As most of you know, on Tuesday I’ll be at the Hudson Institute in Washington DC debating the relevancy of the new NBC show The Philanthropist. Seats are running out to attend the debate, but you can still register here.
You’ve probably read my review. You can read panelist Steve Gunderson’s, the CEO of Council on Foundation, statement regarding the show here. The show’s creator Tom Fontana (who produced/wrote St. Elsewhere, Oz, Homicide: Life on the Streets and other hit shows) will be there too. Now host and moderator William Schambra has released his own op-ed regarding the show in the current issue of the Chronicle of Philanthropy.
The Philanthropist is the "television program philanthropy loves to hate," notes Sean Stannard-Stockton, a blogger and Chronicle of Philanthropy columnist, succinctly capturing the foundation world’s reaction to NBC’s eight-part summer series.
Why? Because the program challenges the central premise of American philanthropy: that it is — and should be — turning into a profession…
Mr. Rist realizes that, however knowledgeable [his corporate foundation director] may be, she does not feel the same sense of urgency that possesses him. He concludes that he must tackle the philanthropic deed himself…
This flies right in the face of everything philanthropy wants us to understand about its growing professionalization. Mr. Rist’s mission instead foolishly encourages everyday citizens to believe that they can themselves, directly and immediately and without professional direction, undertake charitable acts to improve the world.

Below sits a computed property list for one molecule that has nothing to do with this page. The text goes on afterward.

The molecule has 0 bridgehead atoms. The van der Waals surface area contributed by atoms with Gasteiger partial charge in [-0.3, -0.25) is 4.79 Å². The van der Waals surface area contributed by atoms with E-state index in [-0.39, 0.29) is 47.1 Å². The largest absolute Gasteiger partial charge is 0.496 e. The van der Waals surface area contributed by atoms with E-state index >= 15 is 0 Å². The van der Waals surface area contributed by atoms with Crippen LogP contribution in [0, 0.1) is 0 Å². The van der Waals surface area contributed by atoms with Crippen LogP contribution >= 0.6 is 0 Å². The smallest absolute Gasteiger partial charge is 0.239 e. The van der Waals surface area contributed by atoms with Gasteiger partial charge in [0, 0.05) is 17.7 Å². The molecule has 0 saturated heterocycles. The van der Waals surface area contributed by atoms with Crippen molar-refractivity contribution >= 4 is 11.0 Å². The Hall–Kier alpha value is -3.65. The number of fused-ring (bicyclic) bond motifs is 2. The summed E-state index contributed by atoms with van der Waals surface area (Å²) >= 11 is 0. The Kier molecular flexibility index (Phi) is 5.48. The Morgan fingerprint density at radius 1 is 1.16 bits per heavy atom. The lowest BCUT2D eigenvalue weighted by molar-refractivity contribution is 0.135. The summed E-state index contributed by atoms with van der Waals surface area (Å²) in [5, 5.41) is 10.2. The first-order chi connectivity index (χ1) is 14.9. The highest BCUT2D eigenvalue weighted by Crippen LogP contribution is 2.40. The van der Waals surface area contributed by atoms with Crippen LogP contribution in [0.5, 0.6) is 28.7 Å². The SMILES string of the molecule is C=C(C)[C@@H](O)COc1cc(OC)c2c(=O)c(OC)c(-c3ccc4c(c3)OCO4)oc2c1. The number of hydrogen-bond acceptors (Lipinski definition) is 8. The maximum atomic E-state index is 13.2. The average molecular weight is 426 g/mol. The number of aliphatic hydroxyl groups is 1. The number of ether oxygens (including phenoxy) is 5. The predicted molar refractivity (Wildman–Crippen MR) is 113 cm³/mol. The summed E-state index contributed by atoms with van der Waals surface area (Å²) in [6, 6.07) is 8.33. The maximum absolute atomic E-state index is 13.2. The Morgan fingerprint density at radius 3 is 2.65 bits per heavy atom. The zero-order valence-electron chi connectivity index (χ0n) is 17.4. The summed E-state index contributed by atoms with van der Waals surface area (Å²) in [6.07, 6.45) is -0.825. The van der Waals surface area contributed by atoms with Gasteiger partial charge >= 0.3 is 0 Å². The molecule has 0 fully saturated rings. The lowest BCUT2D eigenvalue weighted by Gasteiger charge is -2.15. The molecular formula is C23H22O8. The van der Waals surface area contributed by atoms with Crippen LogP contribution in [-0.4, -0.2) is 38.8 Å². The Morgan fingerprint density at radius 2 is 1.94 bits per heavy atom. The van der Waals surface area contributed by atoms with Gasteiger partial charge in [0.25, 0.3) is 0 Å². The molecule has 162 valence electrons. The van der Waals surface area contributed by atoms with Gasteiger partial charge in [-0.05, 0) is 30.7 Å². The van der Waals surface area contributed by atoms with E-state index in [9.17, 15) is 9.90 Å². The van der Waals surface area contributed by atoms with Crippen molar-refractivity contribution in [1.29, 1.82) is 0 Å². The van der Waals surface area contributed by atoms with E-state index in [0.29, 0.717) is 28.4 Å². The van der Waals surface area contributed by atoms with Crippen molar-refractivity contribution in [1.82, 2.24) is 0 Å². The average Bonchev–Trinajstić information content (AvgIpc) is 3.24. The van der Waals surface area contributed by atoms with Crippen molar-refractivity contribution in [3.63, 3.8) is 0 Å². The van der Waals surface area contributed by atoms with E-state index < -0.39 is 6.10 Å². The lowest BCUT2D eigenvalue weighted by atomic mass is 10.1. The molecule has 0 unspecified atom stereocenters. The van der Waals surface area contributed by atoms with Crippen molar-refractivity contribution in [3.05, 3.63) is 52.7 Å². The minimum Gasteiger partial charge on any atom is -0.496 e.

Instead of scoffing at The Philanthropist, establishment philanthropy might pay attention to its underlying message. For all our insistence that giving has become ever more complex, demanding, sophisticated, and professionalized, simply hiring experts to do it for us may not be enough to satisfy the human charitable impulse…
Perhaps charity in general must always arise from and ultimately return to this sort of direct, face-to-face encounter with human brokenness and need, and the connection it builds across the most impenetrable of barriers.
Perhaps the elaborate institutional edifice of modern philanthropy ultimately rests upon this most personal and intimate of human bonds.
American philanthropy can heap contempt upon The Philanthropist’s short-sighted, sentimentalized, amateurish understanding of charity. Or philanthropy can pause long enough to consider that, in its determined and single-minded drive toward professionalization, it may in fact be systematically cutting itself off from its own deepest wellsprings.
You can read the full column here.
If you are in the DC area, I hope to see you at the debate (come up and say hi!). If not, I understand the event is being recorded and I’ll share the video when it is ready.